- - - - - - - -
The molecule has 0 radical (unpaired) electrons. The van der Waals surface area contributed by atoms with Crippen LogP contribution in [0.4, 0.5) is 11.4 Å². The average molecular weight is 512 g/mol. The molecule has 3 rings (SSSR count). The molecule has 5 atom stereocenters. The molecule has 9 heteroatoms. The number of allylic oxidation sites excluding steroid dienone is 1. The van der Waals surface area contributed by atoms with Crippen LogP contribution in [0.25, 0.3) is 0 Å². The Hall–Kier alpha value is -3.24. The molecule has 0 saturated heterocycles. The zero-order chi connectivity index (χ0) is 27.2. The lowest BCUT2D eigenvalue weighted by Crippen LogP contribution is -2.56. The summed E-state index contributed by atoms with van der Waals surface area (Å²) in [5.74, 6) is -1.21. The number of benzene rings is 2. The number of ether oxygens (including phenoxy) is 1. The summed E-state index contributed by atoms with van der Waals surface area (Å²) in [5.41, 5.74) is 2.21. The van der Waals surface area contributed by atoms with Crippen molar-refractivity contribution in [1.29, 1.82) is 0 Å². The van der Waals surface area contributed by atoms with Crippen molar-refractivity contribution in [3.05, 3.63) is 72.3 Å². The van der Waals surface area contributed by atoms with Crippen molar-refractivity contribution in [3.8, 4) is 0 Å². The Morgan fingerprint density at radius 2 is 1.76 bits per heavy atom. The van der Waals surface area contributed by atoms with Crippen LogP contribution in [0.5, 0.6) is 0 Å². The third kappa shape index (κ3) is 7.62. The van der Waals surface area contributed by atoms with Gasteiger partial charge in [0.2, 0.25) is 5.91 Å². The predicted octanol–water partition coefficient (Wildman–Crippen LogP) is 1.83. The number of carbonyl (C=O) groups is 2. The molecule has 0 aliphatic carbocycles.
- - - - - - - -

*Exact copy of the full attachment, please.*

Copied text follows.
The molecule has 0 radical (unpaired) electrons. The van der Waals surface area contributed by atoms with Crippen LogP contribution in [0.4, 0.5) is 11.4 Å². The average molecular weight is 512 g/mol. The molecule has 3 rings (SSSR count). The molecule has 5 atom stereocenters. The molecule has 9 heteroatoms. The number of allylic oxidation sites excluding steroid dienone is 1. The van der Waals surface area contributed by atoms with Crippen LogP contribution in [0.25, 0.3) is 0 Å². The Hall–Kier alpha value is -3.24. The molecule has 0 saturated heterocycles. The zero-order chi connectivity index (χ0) is 27.2. The lowest BCUT2D eigenvalue weighted by Crippen LogP contribution is -2.56. The summed E-state index contributed by atoms with van der Waals surface area (Å²) in [5.74, 6) is -1.21. The number of benzene rings is 2. The number of ether oxygens (including phenoxy) is 1. The summed E-state index contributed by atoms with van der Waals surface area (Å²) in [5.41, 5.74) is 2.21. The van der Waals surface area contributed by atoms with Crippen molar-refractivity contribution in [1.29, 1.82) is 0 Å². The van der Waals surface area contributed by atoms with Crippen molar-refractivity contribution in [3.05, 3.63) is 72.3 Å². The van der Waals surface area contributed by atoms with Crippen molar-refractivity contribution in [3.8, 4) is 0 Å². The Morgan fingerprint density at radius 2 is 1.76 bits per heavy atom. The van der Waals surface area contributed by atoms with Crippen LogP contribution in [0.5, 0.6) is 0 Å². The third kappa shape index (κ3) is 7.62. The van der Waals surface area contributed by atoms with Gasteiger partial charge in [0.2, 0.25) is 5.91 Å². The predicted octanol–water partition coefficient (Wildman–Crippen LogP) is 1.83. The number of carbonyl (C=O) groups is 2. The molecule has 0 aliphatic carbocycles.